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Results: 1 - 15 of 42
View Louis Plamondon Profile
BQ (QC)
I know I can't legally oppose the motion, but I'm very disappointed that one of the two official languages hasn't been entirely respected.
I'm not opposing the motion because I don't have the power to do so as I'm not a member of a recognized party.
View Louis Plamondon Profile
BQ (QC)
Thank you, Mr. Chair.
Earlier we talked about the Privy Council Office's request for a legal opinion that you moreover prepared—you said so earlier—and that, at the minister's request, you didn't forward to the Privy Council Office.
Now that the minister is no longer here, could you send us that legal opinion so the committee can take note of it?
View Louis Plamondon Profile
BQ (QC)
Something has been bothering me since these discussions started. In eight days after returning from a trip, the minister decides to paint yourself into a corner: she decides to start a prosecution and accepts no advice.
You offer her the option of seeking an outside legal opinion and you tell her she can even discuss the case directly with the prosecutor. However, she accepts no advice and stubbornly maintains that she will go to trial.
A little later, SNC-Lebanon loses $1.6 billion in three months, and its stock falls 35%. That doesn't prompt her either to consider whether she might perhaps reconsider the matter.
Did she give you a reason why she remained so resolute in her decision, not wanting to listen to anyone?
View Louis Plamondon Profile
BQ (QC)
I'm going to give you a taste of our interpretation in the House of Commons.
If my understanding is correct, the minister made the decision not to use this new legislation on deferred prosecution agreements after only 12 days, that is to say, in early September, September 16.
When did you, in the Prime Minister's Office, become certain that she would not change her mind or, first of all, that she had made that decision? When were you informed that she had made the decision not to use the act but instead to allow the prosecution to proceed?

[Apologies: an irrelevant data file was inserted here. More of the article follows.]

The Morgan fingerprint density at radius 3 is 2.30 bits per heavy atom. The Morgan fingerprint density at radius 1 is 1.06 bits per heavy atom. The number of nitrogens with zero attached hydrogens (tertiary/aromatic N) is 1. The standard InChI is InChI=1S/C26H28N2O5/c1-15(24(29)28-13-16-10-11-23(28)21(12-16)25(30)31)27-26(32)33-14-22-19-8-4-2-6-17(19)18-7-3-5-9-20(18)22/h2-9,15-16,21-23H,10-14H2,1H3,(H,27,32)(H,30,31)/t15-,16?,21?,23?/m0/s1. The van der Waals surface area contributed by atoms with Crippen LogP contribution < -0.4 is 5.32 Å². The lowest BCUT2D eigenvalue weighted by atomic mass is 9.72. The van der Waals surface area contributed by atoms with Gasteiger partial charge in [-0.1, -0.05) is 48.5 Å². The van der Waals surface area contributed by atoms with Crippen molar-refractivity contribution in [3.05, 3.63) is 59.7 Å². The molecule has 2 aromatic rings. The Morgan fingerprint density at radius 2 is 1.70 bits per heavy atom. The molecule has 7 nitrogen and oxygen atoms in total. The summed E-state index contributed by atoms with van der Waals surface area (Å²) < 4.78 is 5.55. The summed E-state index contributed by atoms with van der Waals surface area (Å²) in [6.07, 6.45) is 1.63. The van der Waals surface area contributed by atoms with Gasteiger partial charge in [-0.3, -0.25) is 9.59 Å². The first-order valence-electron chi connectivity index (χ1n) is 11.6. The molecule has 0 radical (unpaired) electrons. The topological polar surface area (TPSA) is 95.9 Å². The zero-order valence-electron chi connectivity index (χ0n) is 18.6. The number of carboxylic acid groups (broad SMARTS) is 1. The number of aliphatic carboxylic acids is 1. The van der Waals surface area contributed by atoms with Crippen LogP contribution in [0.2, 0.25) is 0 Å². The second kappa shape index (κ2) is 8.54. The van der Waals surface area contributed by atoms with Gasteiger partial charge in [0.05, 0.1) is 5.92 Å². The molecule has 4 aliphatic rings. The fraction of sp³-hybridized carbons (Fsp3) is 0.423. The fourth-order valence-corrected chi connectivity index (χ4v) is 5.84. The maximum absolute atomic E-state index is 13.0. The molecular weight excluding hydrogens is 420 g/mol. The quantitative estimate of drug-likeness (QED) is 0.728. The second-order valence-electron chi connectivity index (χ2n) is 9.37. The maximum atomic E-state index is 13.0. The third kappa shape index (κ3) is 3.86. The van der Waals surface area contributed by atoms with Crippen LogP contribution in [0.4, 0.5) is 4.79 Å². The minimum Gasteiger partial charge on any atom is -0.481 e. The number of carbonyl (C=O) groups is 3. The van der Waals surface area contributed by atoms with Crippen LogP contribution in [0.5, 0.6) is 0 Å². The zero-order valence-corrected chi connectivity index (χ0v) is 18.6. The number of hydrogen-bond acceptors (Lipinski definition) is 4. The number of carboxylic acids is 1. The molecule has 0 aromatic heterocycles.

View Louis Plamondon Profile
BQ (QC)
During your dinner on December 5, was it she who raised the matter at the end of the meal, or was it you? It was she who raised the matter?
View Louis Plamondon Profile
BQ (QC)
View Louis Plamondon Profile
BQ (QC)
Did the two resigning ministers vote for the bill a year ago, the bill that would allow these agreements?
View Louis Plamondon Profile
BQ (QC)
I have a final question.
Under the bill, the minister or acting minister may intervene and go with an agreement instead of a prosecution. Until what point may the minister intervene? Is it true that the minister may intervene to reach an out-of-court agreement right up until the judge makes a decision, until a judgement is rendered?
View Rhéal Fortin Profile
BQ (QC)
Thank you, Mr. Chair.
Ms. Wilson-Raybould, I, too, want to thank you for being here today. I want to say that what you're doing today takes a lot of courage, and I appreciate it.
That said, my questions may lead us down a bit of a different path. I'd like to revisit the reasons for your decision. I realize that there are certain things you can't talk about, so you can answer as we go.
My first question is about why you didn't think a remediation agreement should be negotiated with SNC-Lavalin. Would I be correct to assume that you came to your decision after reviewing the criteria in sections 715.31 and 715.32 of the Criminal Code?
View Rhéal Fortin Profile
BQ (QC)
Did you discuss the reasons why you did not think it was appropriate to negotiate such an agreement? Did you discuss them with the Prime Minister or someone from his office?
View Rhéal Fortin Profile
BQ (QC)
I realize that you can't—that, in your view, you can't—tell us the reasons you felt it was not appropriate to negotiate a remediation agreement.
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